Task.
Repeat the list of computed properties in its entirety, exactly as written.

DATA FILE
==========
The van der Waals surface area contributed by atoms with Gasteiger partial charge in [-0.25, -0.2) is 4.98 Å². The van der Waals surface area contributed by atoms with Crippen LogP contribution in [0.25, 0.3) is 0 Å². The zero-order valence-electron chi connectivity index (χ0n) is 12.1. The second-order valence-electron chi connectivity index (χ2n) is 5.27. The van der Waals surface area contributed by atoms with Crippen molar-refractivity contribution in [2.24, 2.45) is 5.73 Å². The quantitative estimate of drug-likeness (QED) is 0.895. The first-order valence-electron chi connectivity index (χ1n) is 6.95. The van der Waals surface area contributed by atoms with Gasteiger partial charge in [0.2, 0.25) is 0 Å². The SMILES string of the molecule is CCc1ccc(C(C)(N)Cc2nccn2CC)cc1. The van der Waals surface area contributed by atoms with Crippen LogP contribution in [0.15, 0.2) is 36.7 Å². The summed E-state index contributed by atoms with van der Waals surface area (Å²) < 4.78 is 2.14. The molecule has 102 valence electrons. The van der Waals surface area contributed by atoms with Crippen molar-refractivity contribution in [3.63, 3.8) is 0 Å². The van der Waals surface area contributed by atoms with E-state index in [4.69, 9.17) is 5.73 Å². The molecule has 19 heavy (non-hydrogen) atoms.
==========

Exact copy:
The van der Waals surface area contributed by atoms with Gasteiger partial charge in [-0.25, -0.2) is 4.98 Å². The van der Waals surface area contributed by atoms with Crippen LogP contribution in [0.25, 0.3) is 0 Å². The zero-order valence-electron chi connectivity index (χ0n) is 12.1. The second-order valence-electron chi connectivity index (χ2n) is 5.27. The van der Waals surface area contributed by atoms with Crippen molar-refractivity contribution in [2.24, 2.45) is 5.73 Å². The quantitative estimate of drug-likeness (QED) is 0.895. The first-order valence-electron chi connectivity index (χ1n) is 6.95. The van der Waals surface area contributed by atoms with Gasteiger partial charge in [0.2, 0.25) is 0 Å². The SMILES string of the molecule is CCc1ccc(C(C)(N)Cc2nccn2CC)cc1. The van der Waals surface area contributed by atoms with Crippen LogP contribution in [0.15, 0.2) is 36.7 Å². The summed E-state index contributed by atoms with van der Waals surface area (Å²) < 4.78 is 2.14. The molecule has 102 valence electrons. The van der Waals surface area contributed by atoms with Crippen molar-refractivity contribution in [3.63, 3.8) is 0 Å². The van der Waals surface area contributed by atoms with E-state index in [4.69, 9.17) is 5.73 Å². The molecule has 19 heavy (non-hydrogen) atoms.